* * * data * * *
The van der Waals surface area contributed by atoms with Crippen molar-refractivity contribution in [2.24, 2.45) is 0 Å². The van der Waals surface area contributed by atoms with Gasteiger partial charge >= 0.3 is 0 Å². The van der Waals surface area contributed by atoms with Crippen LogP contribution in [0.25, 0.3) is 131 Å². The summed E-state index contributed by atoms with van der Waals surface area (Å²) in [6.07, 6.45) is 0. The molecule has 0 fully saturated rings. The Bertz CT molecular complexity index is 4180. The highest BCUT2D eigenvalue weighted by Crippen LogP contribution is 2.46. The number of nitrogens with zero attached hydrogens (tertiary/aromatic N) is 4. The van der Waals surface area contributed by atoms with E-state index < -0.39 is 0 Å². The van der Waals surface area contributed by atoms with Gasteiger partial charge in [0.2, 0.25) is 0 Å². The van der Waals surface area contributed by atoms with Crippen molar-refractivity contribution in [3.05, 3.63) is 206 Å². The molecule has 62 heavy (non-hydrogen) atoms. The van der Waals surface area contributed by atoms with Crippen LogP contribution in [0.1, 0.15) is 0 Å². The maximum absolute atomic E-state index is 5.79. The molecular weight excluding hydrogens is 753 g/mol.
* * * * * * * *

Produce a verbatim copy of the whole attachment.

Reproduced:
The van der Waals surface area contributed by atoms with Crippen molar-refractivity contribution in [2.24, 2.45) is 0 Å². The van der Waals surface area contributed by atoms with Gasteiger partial charge >= 0.3 is 0 Å². The van der Waals surface area contributed by atoms with Crippen LogP contribution in [0.25, 0.3) is 131 Å². The summed E-state index contributed by atoms with van der Waals surface area (Å²) in [6.07, 6.45) is 0. The molecule has 0 fully saturated rings. The Bertz CT molecular complexity index is 4180. The highest BCUT2D eigenvalue weighted by Crippen LogP contribution is 2.46. The number of nitrogens with zero attached hydrogens (tertiary/aromatic N) is 4. The van der Waals surface area contributed by atoms with E-state index < -0.39 is 0 Å². The van der Waals surface area contributed by atoms with Gasteiger partial charge in [0.2, 0.25) is 0 Å². The van der Waals surface area contributed by atoms with Crippen molar-refractivity contribution in [3.05, 3.63) is 206 Å². The molecule has 62 heavy (non-hydrogen) atoms. The van der Waals surface area contributed by atoms with Crippen LogP contribution in [0.1, 0.15) is 0 Å². The maximum absolute atomic E-state index is 5.79. The molecular weight excluding hydrogens is 753 g/mol.